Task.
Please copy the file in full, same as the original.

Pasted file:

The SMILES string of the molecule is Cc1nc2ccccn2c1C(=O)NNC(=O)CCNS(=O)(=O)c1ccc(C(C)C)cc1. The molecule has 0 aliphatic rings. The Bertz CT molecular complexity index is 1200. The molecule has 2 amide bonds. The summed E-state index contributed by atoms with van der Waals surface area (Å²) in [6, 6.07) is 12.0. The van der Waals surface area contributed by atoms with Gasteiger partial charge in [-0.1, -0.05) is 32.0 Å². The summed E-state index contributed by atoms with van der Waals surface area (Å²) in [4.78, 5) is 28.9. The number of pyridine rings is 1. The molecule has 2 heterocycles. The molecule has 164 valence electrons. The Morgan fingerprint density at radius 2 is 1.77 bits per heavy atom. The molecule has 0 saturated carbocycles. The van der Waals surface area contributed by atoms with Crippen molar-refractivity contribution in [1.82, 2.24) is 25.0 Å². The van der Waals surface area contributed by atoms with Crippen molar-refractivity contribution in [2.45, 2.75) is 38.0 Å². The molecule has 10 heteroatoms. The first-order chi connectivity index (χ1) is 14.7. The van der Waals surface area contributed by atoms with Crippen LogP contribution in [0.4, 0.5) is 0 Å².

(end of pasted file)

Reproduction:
The SMILES string of the molecule is Cc1nc2ccccn2c1C(=O)NNC(=O)CCNS(=O)(=O)c1ccc(C(C)C)cc1. The molecule has 0 aliphatic rings. The Bertz CT molecular complexity index is 1200. The molecule has 2 amide bonds. The summed E-state index contributed by atoms with van der Waals surface area (Å²) in [6, 6.07) is 12.0. The van der Waals surface area contributed by atoms with Gasteiger partial charge in [-0.1, -0.05) is 32.0 Å². The summed E-state index contributed by atoms with van der Waals surface area (Å²) in [4.78, 5) is 28.9. The number of pyridine rings is 1. The molecule has 2 heterocycles. The molecule has 164 valence electrons. The Morgan fingerprint density at radius 2 is 1.77 bits per heavy atom. The molecule has 0 saturated carbocycles. The van der Waals surface area contributed by atoms with Crippen molar-refractivity contribution in [1.82, 2.24) is 25.0 Å². The van der Waals surface area contributed by atoms with Crippen molar-refractivity contribution in [2.45, 2.75) is 38.0 Å². The molecule has 10 heteroatoms. The first-order chi connectivity index (χ1) is 14.7. The van der Waals surface area contributed by atoms with Crippen LogP contribution in [0.4, 0.5) is 0 Å².